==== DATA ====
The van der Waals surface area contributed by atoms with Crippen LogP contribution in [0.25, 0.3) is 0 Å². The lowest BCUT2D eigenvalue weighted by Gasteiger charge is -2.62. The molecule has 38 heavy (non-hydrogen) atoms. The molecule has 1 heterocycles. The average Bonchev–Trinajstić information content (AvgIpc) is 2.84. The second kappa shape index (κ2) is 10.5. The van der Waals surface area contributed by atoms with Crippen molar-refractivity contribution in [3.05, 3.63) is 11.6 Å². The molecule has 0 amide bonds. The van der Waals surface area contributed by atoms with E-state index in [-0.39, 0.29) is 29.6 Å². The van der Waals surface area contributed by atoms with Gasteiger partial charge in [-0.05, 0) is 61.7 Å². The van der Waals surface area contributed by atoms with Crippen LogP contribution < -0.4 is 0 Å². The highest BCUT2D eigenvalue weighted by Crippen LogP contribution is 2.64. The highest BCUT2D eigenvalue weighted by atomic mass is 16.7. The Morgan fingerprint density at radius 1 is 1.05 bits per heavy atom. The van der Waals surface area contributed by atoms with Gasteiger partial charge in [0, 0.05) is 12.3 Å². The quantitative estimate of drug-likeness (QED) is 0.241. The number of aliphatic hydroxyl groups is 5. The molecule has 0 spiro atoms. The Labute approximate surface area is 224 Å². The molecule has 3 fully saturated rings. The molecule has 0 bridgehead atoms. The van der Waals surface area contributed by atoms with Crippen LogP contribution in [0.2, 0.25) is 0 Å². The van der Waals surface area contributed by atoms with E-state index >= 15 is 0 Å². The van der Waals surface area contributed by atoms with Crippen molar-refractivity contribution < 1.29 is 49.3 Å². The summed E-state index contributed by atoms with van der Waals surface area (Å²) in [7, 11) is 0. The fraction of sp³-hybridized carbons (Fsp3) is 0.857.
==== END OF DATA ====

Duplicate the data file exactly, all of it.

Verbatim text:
The van der Waals surface area contributed by atoms with Crippen LogP contribution in [0.25, 0.3) is 0 Å². The lowest BCUT2D eigenvalue weighted by Gasteiger charge is -2.62. The molecule has 38 heavy (non-hydrogen) atoms. The molecule has 1 heterocycles. The average Bonchev–Trinajstić information content (AvgIpc) is 2.84. The second kappa shape index (κ2) is 10.5. The van der Waals surface area contributed by atoms with Crippen molar-refractivity contribution in [3.05, 3.63) is 11.6 Å². The molecule has 0 amide bonds. The van der Waals surface area contributed by atoms with E-state index in [-0.39, 0.29) is 29.6 Å². The van der Waals surface area contributed by atoms with Gasteiger partial charge in [-0.05, 0) is 61.7 Å². The van der Waals surface area contributed by atoms with Crippen LogP contribution < -0.4 is 0 Å². The highest BCUT2D eigenvalue weighted by Crippen LogP contribution is 2.64. The highest BCUT2D eigenvalue weighted by atomic mass is 16.7. The Morgan fingerprint density at radius 1 is 1.05 bits per heavy atom. The van der Waals surface area contributed by atoms with Gasteiger partial charge in [0, 0.05) is 12.3 Å². The quantitative estimate of drug-likeness (QED) is 0.241. The number of aliphatic hydroxyl groups is 5. The molecule has 0 spiro atoms. The Labute approximate surface area is 224 Å². The molecule has 3 fully saturated rings. The molecule has 0 bridgehead atoms. The van der Waals surface area contributed by atoms with Crippen LogP contribution in [0.2, 0.25) is 0 Å². The van der Waals surface area contributed by atoms with E-state index >= 15 is 0 Å². The van der Waals surface area contributed by atoms with Crippen molar-refractivity contribution < 1.29 is 49.3 Å². The summed E-state index contributed by atoms with van der Waals surface area (Å²) in [7, 11) is 0. The fraction of sp³-hybridized carbons (Fsp3) is 0.857.